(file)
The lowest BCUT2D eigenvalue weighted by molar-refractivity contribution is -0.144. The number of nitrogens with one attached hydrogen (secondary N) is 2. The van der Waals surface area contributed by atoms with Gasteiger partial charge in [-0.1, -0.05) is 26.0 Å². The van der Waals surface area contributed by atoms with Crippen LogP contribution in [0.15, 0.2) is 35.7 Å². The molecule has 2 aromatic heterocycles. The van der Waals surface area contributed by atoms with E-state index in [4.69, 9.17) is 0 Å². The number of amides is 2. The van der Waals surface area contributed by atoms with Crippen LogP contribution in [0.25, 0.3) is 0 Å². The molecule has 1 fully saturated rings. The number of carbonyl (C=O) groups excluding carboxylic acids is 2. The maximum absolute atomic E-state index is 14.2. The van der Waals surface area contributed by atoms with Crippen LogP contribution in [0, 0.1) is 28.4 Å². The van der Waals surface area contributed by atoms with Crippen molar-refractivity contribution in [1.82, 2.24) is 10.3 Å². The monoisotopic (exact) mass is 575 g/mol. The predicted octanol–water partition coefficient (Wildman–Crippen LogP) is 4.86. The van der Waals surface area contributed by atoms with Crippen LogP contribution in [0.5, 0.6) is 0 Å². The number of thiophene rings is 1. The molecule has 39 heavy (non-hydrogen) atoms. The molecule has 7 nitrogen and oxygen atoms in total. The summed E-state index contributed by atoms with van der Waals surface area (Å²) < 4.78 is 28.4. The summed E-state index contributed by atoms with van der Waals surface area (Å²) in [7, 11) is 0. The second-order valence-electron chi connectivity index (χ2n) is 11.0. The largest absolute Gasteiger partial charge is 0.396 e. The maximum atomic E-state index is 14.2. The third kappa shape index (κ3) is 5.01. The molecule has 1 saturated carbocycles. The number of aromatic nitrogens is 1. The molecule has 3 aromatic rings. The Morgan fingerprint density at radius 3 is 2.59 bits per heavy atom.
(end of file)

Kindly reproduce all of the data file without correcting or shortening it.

The lowest BCUT2D eigenvalue weighted by molar-refractivity contribution is -0.144. The number of nitrogens with one attached hydrogen (secondary N) is 2. The van der Waals surface area contributed by atoms with Gasteiger partial charge in [-0.1, -0.05) is 26.0 Å². The van der Waals surface area contributed by atoms with Crippen LogP contribution in [0.15, 0.2) is 35.7 Å². The molecule has 2 aromatic heterocycles. The van der Waals surface area contributed by atoms with E-state index in [4.69, 9.17) is 0 Å². The number of amides is 2. The van der Waals surface area contributed by atoms with Crippen LogP contribution in [0.25, 0.3) is 0 Å². The molecule has 1 fully saturated rings. The number of carbonyl (C=O) groups excluding carboxylic acids is 2. The maximum absolute atomic E-state index is 14.2. The van der Waals surface area contributed by atoms with Crippen LogP contribution in [0, 0.1) is 28.4 Å². The van der Waals surface area contributed by atoms with Crippen molar-refractivity contribution in [1.82, 2.24) is 10.3 Å². The monoisotopic (exact) mass is 575 g/mol. The predicted octanol–water partition coefficient (Wildman–Crippen LogP) is 4.86. The van der Waals surface area contributed by atoms with Crippen LogP contribution in [0.5, 0.6) is 0 Å². The number of thiophene rings is 1. The molecule has 39 heavy (non-hydrogen) atoms. The molecule has 7 nitrogen and oxygen atoms in total. The summed E-state index contributed by atoms with van der Waals surface area (Å²) < 4.78 is 28.4. The summed E-state index contributed by atoms with van der Waals surface area (Å²) in [7, 11) is 0. The second-order valence-electron chi connectivity index (χ2n) is 11.0. The largest absolute Gasteiger partial charge is 0.396 e. The maximum atomic E-state index is 14.2. The third kappa shape index (κ3) is 5.01. The molecule has 1 saturated carbocycles. The number of aromatic nitrogens is 1. The molecule has 3 aromatic rings. The Morgan fingerprint density at radius 3 is 2.59 bits per heavy atom.